5-7 Heatproof Seismic Sensors Guard Aging Nuclear Power Plants

-Application of Femtosecond Laser Processing to Maintenance Study-

Fig.5-15 Fiber Bragg grating

Fig.5-15 Fiber Bragg grating

Dots with 1.6 μm pitch along an optical fiber core 8 μm in diameter processed by femtosecond laser pulses.

 

Fig.5-16 Vibration monitoring by FBG sensor

Fig.5-16 Vibration monitoring by FBG sensor

Damping oscillation of Cr in steel below 400 °C.

It is necessary to monitor the structural health of the coolant piping systems in operational nuclear power plants to reduce the risk of cracking accidents due to thermal expansion stress or intense seismic force. However, commercially available sensors cannot be used at the operational temperature of fast breeder reactors.

We successfully developed fiber Bragg grating (FBG) sensors by femtosecond laser processing that can realize index modulation along an optical fiber core. The reflectivity was enhanced at the wavelength that corresponded to the periodic spacing of the modulation. If the sensors are installed along pipe lines, the wavelength shift can tell us the deformation or oscillation caused by an intense external force. The high sensitivity ensures structural monitoring for not only extraordinary events but also daily operation.

When femtosecond laser pulses are focused inside silicate glass, the locally heated zone expands far beyond the melting point. After quenching, the central heated zone exhibits low density, whereas the outer zone exhibits high density. Thus, femtosecond laser processing, called the optical knife technique, can generate index modulation in glass material that can be maintained permanently below the melting temperature. The wavelength of ultraviolet lasers cannot be used because of the absorption in the clad glass around the surface. The pulse duration of nanosecond lasers is too long to produce thermal cracks in the fiber core. Only an infrared femtosecond laser can process the periodic dot that can act as the grating (Fig.5-15).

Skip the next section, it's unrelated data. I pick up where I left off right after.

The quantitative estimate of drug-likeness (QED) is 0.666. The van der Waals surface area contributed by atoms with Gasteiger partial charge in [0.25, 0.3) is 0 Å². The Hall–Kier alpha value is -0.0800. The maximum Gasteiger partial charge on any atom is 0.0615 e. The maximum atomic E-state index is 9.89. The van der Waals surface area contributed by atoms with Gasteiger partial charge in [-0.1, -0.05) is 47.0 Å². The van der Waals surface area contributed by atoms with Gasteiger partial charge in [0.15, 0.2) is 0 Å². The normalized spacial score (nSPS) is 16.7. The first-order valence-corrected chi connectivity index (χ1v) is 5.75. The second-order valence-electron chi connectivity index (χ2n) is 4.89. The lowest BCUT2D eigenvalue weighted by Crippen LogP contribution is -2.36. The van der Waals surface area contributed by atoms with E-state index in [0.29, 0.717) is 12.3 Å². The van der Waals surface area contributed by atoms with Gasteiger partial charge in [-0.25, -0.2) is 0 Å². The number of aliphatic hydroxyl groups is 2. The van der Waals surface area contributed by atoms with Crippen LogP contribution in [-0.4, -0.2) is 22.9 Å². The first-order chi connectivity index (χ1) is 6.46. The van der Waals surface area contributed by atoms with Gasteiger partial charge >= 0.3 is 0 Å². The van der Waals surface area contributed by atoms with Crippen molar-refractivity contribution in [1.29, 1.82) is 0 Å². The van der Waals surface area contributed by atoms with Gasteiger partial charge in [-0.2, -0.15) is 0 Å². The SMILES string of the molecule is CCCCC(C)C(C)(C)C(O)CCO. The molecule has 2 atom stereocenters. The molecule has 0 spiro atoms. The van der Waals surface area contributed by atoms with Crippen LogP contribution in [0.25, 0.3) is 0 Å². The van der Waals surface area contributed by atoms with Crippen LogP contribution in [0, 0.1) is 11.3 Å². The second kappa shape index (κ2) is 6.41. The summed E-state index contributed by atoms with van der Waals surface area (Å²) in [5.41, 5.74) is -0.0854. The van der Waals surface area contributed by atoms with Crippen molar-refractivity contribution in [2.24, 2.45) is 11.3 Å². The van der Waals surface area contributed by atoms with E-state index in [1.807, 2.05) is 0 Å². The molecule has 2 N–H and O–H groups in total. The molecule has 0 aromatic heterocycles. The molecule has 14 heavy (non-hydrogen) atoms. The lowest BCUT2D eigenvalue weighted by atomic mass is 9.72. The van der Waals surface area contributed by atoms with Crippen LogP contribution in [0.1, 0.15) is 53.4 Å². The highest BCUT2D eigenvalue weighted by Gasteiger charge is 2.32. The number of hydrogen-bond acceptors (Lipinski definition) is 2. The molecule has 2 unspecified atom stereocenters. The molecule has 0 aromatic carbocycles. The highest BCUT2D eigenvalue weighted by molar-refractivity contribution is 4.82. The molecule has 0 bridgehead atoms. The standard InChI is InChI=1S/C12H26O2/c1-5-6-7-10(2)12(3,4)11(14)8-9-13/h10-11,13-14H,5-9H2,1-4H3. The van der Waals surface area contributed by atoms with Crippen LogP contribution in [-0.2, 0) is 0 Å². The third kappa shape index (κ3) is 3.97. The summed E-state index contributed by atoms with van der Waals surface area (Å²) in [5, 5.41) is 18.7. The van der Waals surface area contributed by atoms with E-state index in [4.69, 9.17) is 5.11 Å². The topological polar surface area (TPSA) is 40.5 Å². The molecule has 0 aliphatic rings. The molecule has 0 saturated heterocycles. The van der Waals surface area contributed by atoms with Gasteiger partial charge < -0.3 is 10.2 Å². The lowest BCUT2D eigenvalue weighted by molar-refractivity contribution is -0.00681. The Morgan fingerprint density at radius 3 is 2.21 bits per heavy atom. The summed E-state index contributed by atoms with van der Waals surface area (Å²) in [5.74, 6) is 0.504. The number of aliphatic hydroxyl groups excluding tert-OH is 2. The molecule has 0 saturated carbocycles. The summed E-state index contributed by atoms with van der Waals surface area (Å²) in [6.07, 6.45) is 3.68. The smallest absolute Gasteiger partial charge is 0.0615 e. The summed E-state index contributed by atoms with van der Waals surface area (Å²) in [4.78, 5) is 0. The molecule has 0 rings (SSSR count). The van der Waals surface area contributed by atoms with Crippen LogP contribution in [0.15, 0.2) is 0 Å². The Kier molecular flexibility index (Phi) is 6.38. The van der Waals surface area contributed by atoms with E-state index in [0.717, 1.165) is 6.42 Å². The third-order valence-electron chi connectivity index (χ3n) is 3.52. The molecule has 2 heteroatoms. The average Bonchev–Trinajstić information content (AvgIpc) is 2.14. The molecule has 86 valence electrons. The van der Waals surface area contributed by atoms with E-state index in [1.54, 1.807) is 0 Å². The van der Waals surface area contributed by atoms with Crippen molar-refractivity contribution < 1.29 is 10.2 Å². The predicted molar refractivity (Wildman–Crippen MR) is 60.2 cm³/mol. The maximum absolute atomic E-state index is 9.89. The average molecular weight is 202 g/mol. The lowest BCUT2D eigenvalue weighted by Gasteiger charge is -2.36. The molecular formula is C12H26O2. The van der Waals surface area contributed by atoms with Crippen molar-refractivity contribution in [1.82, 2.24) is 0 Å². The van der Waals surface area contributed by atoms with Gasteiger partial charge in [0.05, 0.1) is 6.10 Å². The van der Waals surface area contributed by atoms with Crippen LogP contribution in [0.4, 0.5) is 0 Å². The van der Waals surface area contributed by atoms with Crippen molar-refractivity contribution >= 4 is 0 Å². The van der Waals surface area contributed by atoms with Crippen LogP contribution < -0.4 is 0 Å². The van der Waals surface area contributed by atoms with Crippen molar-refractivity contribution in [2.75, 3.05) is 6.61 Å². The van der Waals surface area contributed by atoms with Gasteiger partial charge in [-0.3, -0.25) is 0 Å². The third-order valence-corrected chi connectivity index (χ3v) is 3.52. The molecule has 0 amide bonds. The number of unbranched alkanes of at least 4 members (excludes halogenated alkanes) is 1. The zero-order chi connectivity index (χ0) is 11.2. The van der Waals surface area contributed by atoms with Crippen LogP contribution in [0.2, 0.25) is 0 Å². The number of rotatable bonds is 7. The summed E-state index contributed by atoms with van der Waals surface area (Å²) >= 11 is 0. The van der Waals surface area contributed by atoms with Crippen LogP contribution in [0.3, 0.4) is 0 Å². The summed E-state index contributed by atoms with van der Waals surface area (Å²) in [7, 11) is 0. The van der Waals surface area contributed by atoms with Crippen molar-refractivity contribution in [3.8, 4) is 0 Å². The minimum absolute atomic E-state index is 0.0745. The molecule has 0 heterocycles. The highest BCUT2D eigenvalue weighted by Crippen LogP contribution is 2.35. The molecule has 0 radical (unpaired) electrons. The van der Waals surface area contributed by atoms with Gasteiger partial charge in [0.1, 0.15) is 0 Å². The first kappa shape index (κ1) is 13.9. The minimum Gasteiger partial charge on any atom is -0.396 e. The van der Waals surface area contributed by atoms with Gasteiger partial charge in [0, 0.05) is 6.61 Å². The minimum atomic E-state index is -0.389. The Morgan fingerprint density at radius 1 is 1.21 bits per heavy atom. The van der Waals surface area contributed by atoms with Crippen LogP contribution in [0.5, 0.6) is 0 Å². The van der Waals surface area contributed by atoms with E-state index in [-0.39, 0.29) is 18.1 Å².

In addition, the most important technology for the installation of FBG sensors on the piping systems in nuclear power plants is reinforcement with heatproof fabric. Here we selected SiC fiber, which is strong enough to protect the optical fiber from degradation caused by heat and radiation. The combined optical fiber and SiC fabric successfully strengthen the sensor for handling. We found the appropriate temperature conditions for each heatproof epoxy and ceramic adhesive. The strengthened FBG sensor exhibited superior linearity from room temperature to 600 °C. Further, it demonstrated monitoring of the seismic vibration of a piping system below 400 °C (Fig.5-16).

Japan has many nuclear power plants and petrochemical complexes that were constructed during periods of strong economic growth. These facilities are now facing aging problems. We experienced a massive earthquake and huge tsunami on March 11, 2011. Now we should reconsider the possibility that more catastrophic massive earthquakes might hit Japan again in the near future. To maintain the piping systems in these aging facilities by sensing technology is one of the minimum obligations of the facilities managers.


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